IU stands for "International Units" and it is an arbitrarily chosen unit of measure used mostly to quantify hormones, vitamins or various substances found in the blood.
The idea is well explained by the Wikipedia article on international units)
Many biological agents exist in different forms or preparations (e.g. vitamin A in the form of retinol or beta-carotene). The goal of the IU is to be able to compare these, so that different forms or preparations with the same biological effect will contain the same number of IUs. To do so, the WHO Expert Committee on Biological Standardization provides a reference preparation of the agent, arbitrarily sets the number of IUs contained in that preparation, and specifies a biological procedure to compare other preparations of the same agent to the reference preparation. Since the number of IUs contained in a new substance is arbitrarily set, there is no equivalence between IU measurements of different biological agents. For instance, one IU of vitamin E cannot be equated with one IU of vitamin A in any way, including mass or efficacy.
For hCG, in the 55th report for of the WHO Expert Commitee on Biological Standardization, you could find:
The Expert Committee on Biological Standardization, after consideration of this issue (11), concluded that the choice of unit should be made on a case-by-case basis and reflect, and be based on, the biological and medical as well as the physicochemical information available.
Many biologicals exist in both active and inactive states, and the clinically relevant form of the analyte may depend on the diagnostic aim. For example, the active state of the placental hormone chorionic gonadotrophin (hCG) is the relevant molecule to measure in the diagnosis of pregnancy, whereas the biologically inactive free beta subunit (hCG-beta) is measured to diagnose choriocarcinoma. Generally, a measurement of biological activity is expressed in IU, whereas measurement of the amount of a protein or of a specific protein structure is expressed in SI. In this case there would be a compelling reason to relate the measurement of hCG to a unit of biological activity, and the measurement of hCG-beta to an SI unit of quantity. Accordingly WHO has established a reference preparation for hCG (currently the fourth International Standard, with an assigned content of 650 IU/ampoule) (7) and a reference preparation for hCG-beta (currently the first WHO Reference Reagent for immunoassay of hCG beta subunit, with an assigned content of 0.88nmol/ampoule) (18). The former preparation was assigned a value based on bioassay, whereas the latter preparation had been extensively characterized by physicochemical and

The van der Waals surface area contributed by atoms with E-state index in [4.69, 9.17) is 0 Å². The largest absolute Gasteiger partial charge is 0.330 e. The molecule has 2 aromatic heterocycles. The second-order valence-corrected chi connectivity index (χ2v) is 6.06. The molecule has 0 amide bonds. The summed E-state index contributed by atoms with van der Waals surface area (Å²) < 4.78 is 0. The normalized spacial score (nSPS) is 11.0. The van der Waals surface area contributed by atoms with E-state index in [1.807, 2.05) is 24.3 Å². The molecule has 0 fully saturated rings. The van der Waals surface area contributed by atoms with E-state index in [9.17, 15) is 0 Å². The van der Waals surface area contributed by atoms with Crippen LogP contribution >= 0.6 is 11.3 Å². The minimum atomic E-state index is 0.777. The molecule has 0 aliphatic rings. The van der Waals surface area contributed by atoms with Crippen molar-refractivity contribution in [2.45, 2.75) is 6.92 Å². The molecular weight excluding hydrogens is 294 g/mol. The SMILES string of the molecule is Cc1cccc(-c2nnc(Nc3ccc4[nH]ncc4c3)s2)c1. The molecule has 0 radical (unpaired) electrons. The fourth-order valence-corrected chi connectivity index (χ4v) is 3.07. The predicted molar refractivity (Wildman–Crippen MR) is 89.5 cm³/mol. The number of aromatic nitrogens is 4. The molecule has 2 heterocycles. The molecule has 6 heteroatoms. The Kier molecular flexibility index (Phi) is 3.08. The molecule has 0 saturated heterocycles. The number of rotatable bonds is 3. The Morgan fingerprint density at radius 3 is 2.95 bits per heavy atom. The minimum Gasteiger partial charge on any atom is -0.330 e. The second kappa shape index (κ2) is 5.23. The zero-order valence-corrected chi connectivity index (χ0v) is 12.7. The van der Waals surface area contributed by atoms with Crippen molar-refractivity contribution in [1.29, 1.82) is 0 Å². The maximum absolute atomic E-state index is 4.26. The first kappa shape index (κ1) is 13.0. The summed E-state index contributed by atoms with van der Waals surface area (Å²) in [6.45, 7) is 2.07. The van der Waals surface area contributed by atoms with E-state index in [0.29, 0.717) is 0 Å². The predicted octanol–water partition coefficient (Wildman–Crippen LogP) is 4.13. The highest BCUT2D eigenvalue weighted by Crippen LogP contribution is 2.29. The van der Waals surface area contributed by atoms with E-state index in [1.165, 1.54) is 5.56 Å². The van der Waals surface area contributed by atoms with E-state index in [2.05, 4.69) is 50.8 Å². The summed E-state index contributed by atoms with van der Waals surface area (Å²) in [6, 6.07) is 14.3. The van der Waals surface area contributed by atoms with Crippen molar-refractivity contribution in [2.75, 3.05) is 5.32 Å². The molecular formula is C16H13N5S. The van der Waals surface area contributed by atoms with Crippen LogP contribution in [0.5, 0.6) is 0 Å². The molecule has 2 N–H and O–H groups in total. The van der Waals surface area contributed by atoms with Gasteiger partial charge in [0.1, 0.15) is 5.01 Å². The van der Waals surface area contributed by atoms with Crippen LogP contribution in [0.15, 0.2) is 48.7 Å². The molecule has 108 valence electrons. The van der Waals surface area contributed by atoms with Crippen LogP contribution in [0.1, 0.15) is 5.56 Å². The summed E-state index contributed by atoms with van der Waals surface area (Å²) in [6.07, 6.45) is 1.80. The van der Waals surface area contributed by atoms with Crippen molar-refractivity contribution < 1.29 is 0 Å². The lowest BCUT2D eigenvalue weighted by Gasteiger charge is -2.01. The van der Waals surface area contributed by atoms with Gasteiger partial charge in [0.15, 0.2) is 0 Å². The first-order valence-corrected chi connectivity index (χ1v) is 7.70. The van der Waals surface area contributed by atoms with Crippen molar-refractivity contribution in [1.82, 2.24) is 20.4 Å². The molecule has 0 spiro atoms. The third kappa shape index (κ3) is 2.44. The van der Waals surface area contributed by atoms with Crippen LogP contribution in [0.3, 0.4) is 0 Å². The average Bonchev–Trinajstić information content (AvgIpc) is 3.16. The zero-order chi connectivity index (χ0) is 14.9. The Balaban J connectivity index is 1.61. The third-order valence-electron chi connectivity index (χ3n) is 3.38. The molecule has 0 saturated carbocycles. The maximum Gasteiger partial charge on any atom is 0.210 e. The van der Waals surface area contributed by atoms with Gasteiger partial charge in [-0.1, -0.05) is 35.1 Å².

immunological methods and calibrated in nanomol by amino acid analysis. Applying these considerations of the properties of biological analytes, and their measurement in the clinical situation allowed the WHO biological reference standard for hepatitis B surface antigen, assigned a value in arbitrary IU rather than in SI units, to be adopted by the medical devices sector of the European Commission as the standard required for the fulfilment of the so-called Common Technical Specifications (CTS) for in vitro diagnostic devices. The Common Technical Specification document supporting the European (IVD) Medical Devices Directive 98/79 EC is a legally binding document within the 25 countries of the European Union.
Where it is appropriate for a WHO biological reference standard to be calibrated in SI units, the principles outlined in ISO 17511 (8) should be followed. This will necessitate the existence and use of an appropriate single reference method and an assignment of uncertainty, derived from calibration data. Such a reference method should not be a biological assay because the factors that affect the results of such assays are not fully understood. Where they are used, SI units assigned to biological reference standards should be derived from, and traceable to, physicochemical procedures.
Note that IU are not the same as enzyme units (U) which is a measure of enzymatic activity